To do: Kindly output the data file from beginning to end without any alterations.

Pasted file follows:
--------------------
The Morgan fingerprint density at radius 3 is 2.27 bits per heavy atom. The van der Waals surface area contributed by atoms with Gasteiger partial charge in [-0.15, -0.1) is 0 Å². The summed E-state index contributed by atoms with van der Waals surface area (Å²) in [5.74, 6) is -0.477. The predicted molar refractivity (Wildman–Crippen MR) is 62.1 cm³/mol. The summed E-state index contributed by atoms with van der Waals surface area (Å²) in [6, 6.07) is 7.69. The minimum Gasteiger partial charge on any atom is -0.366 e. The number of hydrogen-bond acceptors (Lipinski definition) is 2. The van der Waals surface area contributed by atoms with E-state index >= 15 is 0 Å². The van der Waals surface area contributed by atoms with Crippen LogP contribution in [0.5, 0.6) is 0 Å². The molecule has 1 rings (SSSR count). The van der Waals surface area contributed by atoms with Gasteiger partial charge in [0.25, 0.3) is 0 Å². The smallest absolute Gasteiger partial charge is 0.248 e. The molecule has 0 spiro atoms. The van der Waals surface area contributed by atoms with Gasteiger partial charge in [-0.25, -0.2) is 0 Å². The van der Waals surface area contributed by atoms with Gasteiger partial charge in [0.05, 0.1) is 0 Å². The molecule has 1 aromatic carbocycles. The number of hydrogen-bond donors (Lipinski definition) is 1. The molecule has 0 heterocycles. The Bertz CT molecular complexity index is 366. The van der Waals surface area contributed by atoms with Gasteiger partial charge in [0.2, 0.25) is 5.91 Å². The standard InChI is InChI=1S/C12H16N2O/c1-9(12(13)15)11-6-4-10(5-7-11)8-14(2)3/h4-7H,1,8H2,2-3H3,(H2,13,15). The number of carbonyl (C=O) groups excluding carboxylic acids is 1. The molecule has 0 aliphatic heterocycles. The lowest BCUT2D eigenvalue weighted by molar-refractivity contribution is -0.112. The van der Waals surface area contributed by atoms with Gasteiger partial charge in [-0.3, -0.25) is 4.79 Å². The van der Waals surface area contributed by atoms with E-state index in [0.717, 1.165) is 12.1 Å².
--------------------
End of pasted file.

The Morgan fingerprint density at radius 3 is 2.27 bits per heavy atom. The van der Waals surface area contributed by atoms with Gasteiger partial charge in [-0.15, -0.1) is 0 Å². The summed E-state index contributed by atoms with van der Waals surface area (Å²) in [5.74, 6) is -0.477. The predicted molar refractivity (Wildman–Crippen MR) is 62.1 cm³/mol. The summed E-state index contributed by atoms with van der Waals surface area (Å²) in [6, 6.07) is 7.69. The minimum Gasteiger partial charge on any atom is -0.366 e. The number of hydrogen-bond acceptors (Lipinski definition) is 2. The van der Waals surface area contributed by atoms with E-state index >= 15 is 0 Å². The van der Waals surface area contributed by atoms with Crippen LogP contribution in [0.5, 0.6) is 0 Å². The molecule has 1 rings (SSSR count). The van der Waals surface area contributed by atoms with Gasteiger partial charge in [0.25, 0.3) is 0 Å². The smallest absolute Gasteiger partial charge is 0.248 e. The molecule has 0 spiro atoms. The van der Waals surface area contributed by atoms with Gasteiger partial charge in [-0.25, -0.2) is 0 Å². The van der Waals surface area contributed by atoms with Gasteiger partial charge in [0.05, 0.1) is 0 Å². The molecule has 1 aromatic carbocycles. The number of hydrogen-bond donors (Lipinski definition) is 1. The molecule has 0 heterocycles. The Bertz CT molecular complexity index is 366. The van der Waals surface area contributed by atoms with Gasteiger partial charge in [0.2, 0.25) is 5.91 Å². The standard InChI is InChI=1S/C12H16N2O/c1-9(12(13)15)11-6-4-10(5-7-11)8-14(2)3/h4-7H,1,8H2,2-3H3,(H2,13,15). The number of carbonyl (C=O) groups excluding carboxylic acids is 1. The molecule has 0 aliphatic heterocycles. The lowest BCUT2D eigenvalue weighted by molar-refractivity contribution is -0.112. The van der Waals surface area contributed by atoms with Gasteiger partial charge in [-0.3, -0.25) is 4.79 Å². The van der Waals surface area contributed by atoms with E-state index in [0.717, 1.165) is 12.1 Å².